Possible hate crime at K-State now blamed on inclement weather
Authorities at K-State have determined that a possible hate crime directed toward a Jewish holiday structure was actually caused by thunderstorms.
The Kansas State University Police Department initially began investigating the damage done to a Sukkah - a tent-like symbol for the Jewish holiday of Sukkot - on Friday, Oct. 6, as a possible criminal damage to property report.
They say they contacted eyewitnesses who saw the Sukkah tumbling in the wind during a thunderstorm that night, with no people around it.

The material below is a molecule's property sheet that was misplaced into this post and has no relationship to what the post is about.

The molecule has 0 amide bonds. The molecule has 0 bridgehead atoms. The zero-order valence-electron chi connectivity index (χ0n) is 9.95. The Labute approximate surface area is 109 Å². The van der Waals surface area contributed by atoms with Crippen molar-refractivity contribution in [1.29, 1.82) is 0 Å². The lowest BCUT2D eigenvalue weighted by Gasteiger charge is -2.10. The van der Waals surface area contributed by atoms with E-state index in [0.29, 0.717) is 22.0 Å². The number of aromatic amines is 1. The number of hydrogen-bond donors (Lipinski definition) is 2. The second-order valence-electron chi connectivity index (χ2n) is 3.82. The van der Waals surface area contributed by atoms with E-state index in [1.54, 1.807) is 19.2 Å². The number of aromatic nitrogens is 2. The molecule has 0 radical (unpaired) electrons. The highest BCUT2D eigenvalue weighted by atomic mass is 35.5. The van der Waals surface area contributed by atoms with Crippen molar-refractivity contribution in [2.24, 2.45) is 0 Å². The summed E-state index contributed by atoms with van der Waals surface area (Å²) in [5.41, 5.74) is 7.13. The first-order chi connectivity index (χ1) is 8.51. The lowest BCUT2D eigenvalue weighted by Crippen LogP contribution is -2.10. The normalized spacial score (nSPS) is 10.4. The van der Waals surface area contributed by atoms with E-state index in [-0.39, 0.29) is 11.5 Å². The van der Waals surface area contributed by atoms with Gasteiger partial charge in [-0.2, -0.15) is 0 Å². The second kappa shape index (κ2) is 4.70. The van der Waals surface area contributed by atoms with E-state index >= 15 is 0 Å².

Another witness reportedly saw the Sukkah resting on a car in a parking lot near where it was placed, between Marlatt and Goodnow halls.
Those reports, along with other witness statements and time stamps on photos shared with police, led them to determine the Sukkah was blown onto a vehicle, and not tampered with by humans.
They say their investigation revealed other vehicles damaged in the thunderstorm.
At the time, the damage was considered to be vandalism and an anti-Semitic hate crime. It led to the president of the university, Richard Myers, to issue a statement saying in part, "there is no place in our community for hateful, criminal reactions to religious expression."
K-State has seen other forms of vandalism: anti-homosexual hate speech was found written on a pillar near Bosco Plaza earlier in October. That pillar was quickly washed.